La Tène culture

Overview of the La Tène Culture
– European Iron Age culture
– Flourished from 450 BC to 1st century BC
– Succeeded the Hallstatt culture
– Influenced by the Greeks, Etruscans, and Golasecca culture
– Artistic style not dependent on Mediterranean influences

Territorial Extent and Influences
– Spread across France, Belgium, Switzerland, Austria, England, Germany, Czech Republic, Italy, Slovenia, Hungary, Liechtenstein, Netherlands, Slovakia, Serbia, Croatia, Romania, and Ukraine
– Shared aspects of culture with Celtiberians in Iberia
– Influenced Pre-Roman Iron Age cultures in Northern Europe
– Wide variety of local differences within the La Tène culture
– Characterized by curving swirly decoration in Celtic art

Periodization and Chronology
– Extensive trade contacts with foreign cultures
– Greek pottery and scientific techniques used for dating
– Disruption and influence of Roman occupation
– Debate over linguistic links and social-political structures
– Archaeological period divided into four sub-periods

Development and Centers of the La Tène Culture
– Developed on the northwest edges of the Hallstatt culture
– Centered on Gaul, with influence in Alsace and Bavaria
– Prototypical ensemble of elite grave sites found in Hesse, Germany
– Type site located at La Tène near Lake Neuchâtel in Switzerland
– Trade with Greeks and establishment of Massalia colony in France

Expansion and Decline of the La Tène Culture
– Expanded to France, Germany, Central Europe, Hispania, Italy, Balkans, and Asia Minor
– Insular La Tène art found in parts of Britain and Ireland
– Decline in Mediterranean trade and increasing conflicts with established populations
– Celts sacked Rome in 387 BCE
– La Tène homelands became unstable and prone to wars

Ethnology (subtopic)
– La Tène culture associated with Celts and Gauls
– Continental Celtic culture reconstructed from epigraphy and archaeological evidence
– Greek and Roman authors identified Keltoi (Celts) and Galli (Gauls) as La Tène culture bearers
– Language, material culture, and political affiliation not always parallel
– Burial customs and artistic expressions varied among local groups

Material Culture
– La Tène metalwork characterized by intricate spirals and interlace
– Stylistic shift from static, geometric decoration to movement-based forms
– La Tène dwellings were carpenter-built, not masonry
– Ritual shafts used for votive offerings and human sacrifices
– Trade network extended to Mediterranean cultures, Scandinavia, and the Balkans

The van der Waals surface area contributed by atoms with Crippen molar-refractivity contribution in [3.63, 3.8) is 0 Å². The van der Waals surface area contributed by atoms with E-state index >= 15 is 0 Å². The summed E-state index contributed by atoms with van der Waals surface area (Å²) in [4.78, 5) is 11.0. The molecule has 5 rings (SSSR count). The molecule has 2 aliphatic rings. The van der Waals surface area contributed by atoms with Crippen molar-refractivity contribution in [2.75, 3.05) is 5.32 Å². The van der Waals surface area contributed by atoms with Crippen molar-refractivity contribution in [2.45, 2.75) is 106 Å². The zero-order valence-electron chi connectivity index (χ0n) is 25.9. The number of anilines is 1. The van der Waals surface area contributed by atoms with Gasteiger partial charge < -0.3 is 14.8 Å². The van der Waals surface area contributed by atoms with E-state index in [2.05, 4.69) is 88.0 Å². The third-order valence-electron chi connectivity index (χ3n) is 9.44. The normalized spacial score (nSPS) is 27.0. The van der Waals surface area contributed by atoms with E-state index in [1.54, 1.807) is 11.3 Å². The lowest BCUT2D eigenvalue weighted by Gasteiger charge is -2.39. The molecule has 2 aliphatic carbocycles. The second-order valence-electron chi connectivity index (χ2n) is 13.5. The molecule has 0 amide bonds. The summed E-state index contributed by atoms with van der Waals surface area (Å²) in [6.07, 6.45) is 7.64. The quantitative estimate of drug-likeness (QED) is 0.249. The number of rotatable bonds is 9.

Type Site
– La Tène type site located on the northern shore of Lake Neuchâtel, Switzerland
– Discovery of wooden piles and iron swords in the lake
– Interpretations include Celtic village, armory, and ritual deposition site
– Excavation revealed bridges, houses, and numerous metal objects
– Site used from the 3rd century BCE, with peak activity around 200 BCE

– Various oppidum (hillfort) sites in Germany, France, Austria, Slovakia, and Switzerland
– Illustrations of fortifications, sanctuaries, and farmsteads
– Siege of Avaricum depicted
– Exhibition marking the 150th anniversary of La Tène site discovery

– Notable La Tène artifacts include the Mšecké Žehrovice Head and Glauberg warrior sculpture
– Chariot burial found at La Gorge Meillet
– Battersea Shield from Britain
– Category: Celtic art contains more examples of La Tène artifacts

Artifacts and Burials (subtopic)
– Yutz Flagons from the 5th century
– Agris Helmet with gold covering from around 350 BCE
– Waldalgesheim chariot burial in Germany from the late 4th century BCE
– Gold-and-bronze model of an oak tree from the 3rd century BCE
– Examination of 45 individuals buried at a La Tène necropolis in Urville-Nacqueville, France in December 2018

Genetic Studies
– mtDNA of the examined individuals belonged primarily to haplotypes of H and U
– Significant gene flow with Great Britain and Iberia was detected
– Genetic study in October 2019 found strong genetic resemblance to peoples of earlier cultures
– Paternal lineages were characterized by haplogroup R and R1b, associated with steppe ancestry
– Genetic study in June 2020 identified various Y-DNA and mtDNA lineages associated with La Tène culture

Genetic Continuity
– Genetic study in April 2022 found strong genetic continuity between Bronze Age and Iron Age France
– Samples from northern and southern France were highly homogeneous
– Northern samples displayed links to Great Britain and Sweden, while southern samples showed links to Celtiberians
– Gauls of the La Tène culture largely evolved from local Bronze Age populations
– Iron Age samples resembled those of modern-day populations of France, Great Britain, and Spain

– Remains of a water reservoir from Vladař, Czech Republic, 400 BC
– Bibracte oppidum with a monumental basin
– Gallic house interior
– Stone stele from Germany, around 400 BC
– Various digital reconstructions of La Tène oppida

Related Topics
– Archaeology of Northern Europe
– Iron Age Britain
– Iron Age Iberia
– Jublains archaeological site
– Various scholarly references and sourcesSources: